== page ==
GMR News release: More and better aid needed to get all children into school
Paris, 28 November - Global aid spending on basic education reached $5.6 billion in 2009 – but is still far too low to get all children into school. The world’s poorest countries only receive around US$3 billion – far from the US$16 billion that UNESCO’s Education for All Global Monitoring Report estimates is needed to achieve internationally agreed education targets by 2015.
“Governments in some of the world’s poorest countries are making tremendous efforts to step up action on education goals, but they need support,” says Pauline Rose, Director of the Education for All Global Monitoring Report. “Donors cannot become complacent about their responsibility to help meet the 2015 target”.
Increases in aid to education have had clear benefits, with the number of children out of school falling from over 105 million in 1999 to 67 million in 2009. Gender gaps in enrolment have also narrowed. Education has been at the forefront of global efforts to improve the effectiveness of aid spending. Many governments in developing countries have strengthened their national education systems. Donors have helped support rapid progress in education in countries such as Ethiopia, Rwanda and Cambodia. In Ethiopia, for example, international aid was instrumental in reducing the number of children out of school from 6.5 million in 1999 to 2.2 million in 2009.
There are some worrying trends in aid to education overall, however, with donors under pressure from the financial crisis. There is also concern that agreed goals on how aid is spent will be watered down at the high-level meeting on aid effectiveness next week in Busan, South Korea.
The share of official development assistance going to education, about 12 percent, has remained the same over the last decade. Post-secondary education continues to receive a disproportionately large share of education aid – about 40% - and most of this never reaches developing countries, as it pays for students to attend institutions in rich countries.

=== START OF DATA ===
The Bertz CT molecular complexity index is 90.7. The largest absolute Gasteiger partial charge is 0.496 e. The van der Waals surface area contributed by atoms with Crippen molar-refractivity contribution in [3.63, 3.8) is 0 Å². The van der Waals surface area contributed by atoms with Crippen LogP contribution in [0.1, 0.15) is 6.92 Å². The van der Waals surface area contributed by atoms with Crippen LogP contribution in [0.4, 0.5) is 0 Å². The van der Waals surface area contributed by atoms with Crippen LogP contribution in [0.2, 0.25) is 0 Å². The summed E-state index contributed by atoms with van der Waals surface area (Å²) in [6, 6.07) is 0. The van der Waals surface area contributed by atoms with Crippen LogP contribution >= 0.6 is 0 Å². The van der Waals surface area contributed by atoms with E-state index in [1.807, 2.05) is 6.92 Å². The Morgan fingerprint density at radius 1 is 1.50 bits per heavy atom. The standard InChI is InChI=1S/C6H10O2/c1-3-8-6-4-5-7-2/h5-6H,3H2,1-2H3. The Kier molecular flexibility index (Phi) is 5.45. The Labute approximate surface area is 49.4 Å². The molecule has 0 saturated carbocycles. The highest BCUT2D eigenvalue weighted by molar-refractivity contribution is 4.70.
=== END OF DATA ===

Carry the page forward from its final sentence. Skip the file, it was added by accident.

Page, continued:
“It is crucial that donors continue to support basic education to help reach the millions of children who are still missing out on education,” says Pauline Rose. “Expanding tertiary education, while important, cannot be to the detriment of providing children with solid foundations in literacy and numeracy, the keys to further learning and development.”
“Division of labour” among education donors is leaving some countries high and dry. The principle that each donor country specialize in particular countries and sectors has the potential to improve aid effectiveness, but in practice it’s not helping education. Due to changes in national priorities, some donors, such as the Netherlands, are pulling out of education altogether. This trend has resulted in education aid being cut by half to Burkina Faso and by a third to Nicaragua. Both countries that still have huge education needs.
“In an era of financial austerity, it’s understandable that donor countries want to make sure their aid efforts are hitting their targets,” states Pauline Rose. “But there is a danger that donors will focus only on short-term, easily measurable results, ignoring the need to make quality education available to every child and young person – including the most marginalized.”
- New figures and analysis on aid to education are now available on the EFA Global Monitoring Report’s website
- Media Contact: Leila Loupis, Education for All Global Monitoring Report,
Tel: +33 (0)1 45 68 11 10; l.loupis(at)unesco.org
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